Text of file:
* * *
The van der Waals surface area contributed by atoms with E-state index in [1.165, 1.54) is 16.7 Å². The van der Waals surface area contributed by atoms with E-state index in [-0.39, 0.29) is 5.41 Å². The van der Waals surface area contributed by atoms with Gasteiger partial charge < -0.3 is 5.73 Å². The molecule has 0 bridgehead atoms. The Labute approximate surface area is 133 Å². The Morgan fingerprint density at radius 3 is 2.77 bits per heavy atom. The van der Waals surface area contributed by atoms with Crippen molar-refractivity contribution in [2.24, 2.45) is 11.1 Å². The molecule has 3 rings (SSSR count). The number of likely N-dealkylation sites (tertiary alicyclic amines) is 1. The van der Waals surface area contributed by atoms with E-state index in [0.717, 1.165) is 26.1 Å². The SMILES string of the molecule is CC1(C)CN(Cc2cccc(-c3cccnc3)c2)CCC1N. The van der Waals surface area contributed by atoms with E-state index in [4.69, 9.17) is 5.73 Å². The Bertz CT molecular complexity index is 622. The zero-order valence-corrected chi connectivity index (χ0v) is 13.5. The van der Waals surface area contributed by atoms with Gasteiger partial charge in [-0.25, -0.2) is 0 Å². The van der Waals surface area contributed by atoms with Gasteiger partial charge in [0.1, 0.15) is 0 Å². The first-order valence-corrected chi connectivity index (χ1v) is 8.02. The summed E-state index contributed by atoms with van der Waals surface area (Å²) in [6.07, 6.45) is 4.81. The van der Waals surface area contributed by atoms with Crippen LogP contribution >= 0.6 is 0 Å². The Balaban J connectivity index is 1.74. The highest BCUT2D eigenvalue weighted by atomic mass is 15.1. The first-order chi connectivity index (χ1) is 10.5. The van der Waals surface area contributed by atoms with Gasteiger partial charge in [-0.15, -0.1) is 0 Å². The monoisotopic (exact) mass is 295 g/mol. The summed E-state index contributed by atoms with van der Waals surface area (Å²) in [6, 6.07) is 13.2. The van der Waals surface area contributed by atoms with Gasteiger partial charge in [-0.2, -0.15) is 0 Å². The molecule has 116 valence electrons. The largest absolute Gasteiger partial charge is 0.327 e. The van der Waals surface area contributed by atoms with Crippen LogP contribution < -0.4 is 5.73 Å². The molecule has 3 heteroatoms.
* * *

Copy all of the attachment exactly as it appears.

The van der Waals surface area contributed by atoms with E-state index in [1.165, 1.54) is 16.7 Å². The van der Waals surface area contributed by atoms with E-state index in [-0.39, 0.29) is 5.41 Å². The van der Waals surface area contributed by atoms with Gasteiger partial charge < -0.3 is 5.73 Å². The molecule has 0 bridgehead atoms. The Labute approximate surface area is 133 Å². The Morgan fingerprint density at radius 3 is 2.77 bits per heavy atom. The van der Waals surface area contributed by atoms with Crippen molar-refractivity contribution in [2.24, 2.45) is 11.1 Å². The molecule has 3 rings (SSSR count). The number of likely N-dealkylation sites (tertiary alicyclic amines) is 1. The van der Waals surface area contributed by atoms with E-state index in [0.717, 1.165) is 26.1 Å². The SMILES string of the molecule is CC1(C)CN(Cc2cccc(-c3cccnc3)c2)CCC1N. The van der Waals surface area contributed by atoms with E-state index in [4.69, 9.17) is 5.73 Å². The Bertz CT molecular complexity index is 622. The zero-order valence-corrected chi connectivity index (χ0v) is 13.5. The van der Waals surface area contributed by atoms with Gasteiger partial charge in [-0.25, -0.2) is 0 Å². The van der Waals surface area contributed by atoms with Gasteiger partial charge in [0.1, 0.15) is 0 Å². The first-order valence-corrected chi connectivity index (χ1v) is 8.02. The summed E-state index contributed by atoms with van der Waals surface area (Å²) in [6.07, 6.45) is 4.81. The van der Waals surface area contributed by atoms with Crippen LogP contribution >= 0.6 is 0 Å². The Balaban J connectivity index is 1.74. The highest BCUT2D eigenvalue weighted by atomic mass is 15.1. The first-order chi connectivity index (χ1) is 10.5. The van der Waals surface area contributed by atoms with Gasteiger partial charge in [-0.15, -0.1) is 0 Å². The monoisotopic (exact) mass is 295 g/mol. The summed E-state index contributed by atoms with van der Waals surface area (Å²) in [6, 6.07) is 13.2. The van der Waals surface area contributed by atoms with Gasteiger partial charge in [-0.2, -0.15) is 0 Å². The molecule has 116 valence electrons. The largest absolute Gasteiger partial charge is 0.327 e. The van der Waals surface area contributed by atoms with Crippen LogP contribution < -0.4 is 5.73 Å². The molecule has 3 heteroatoms.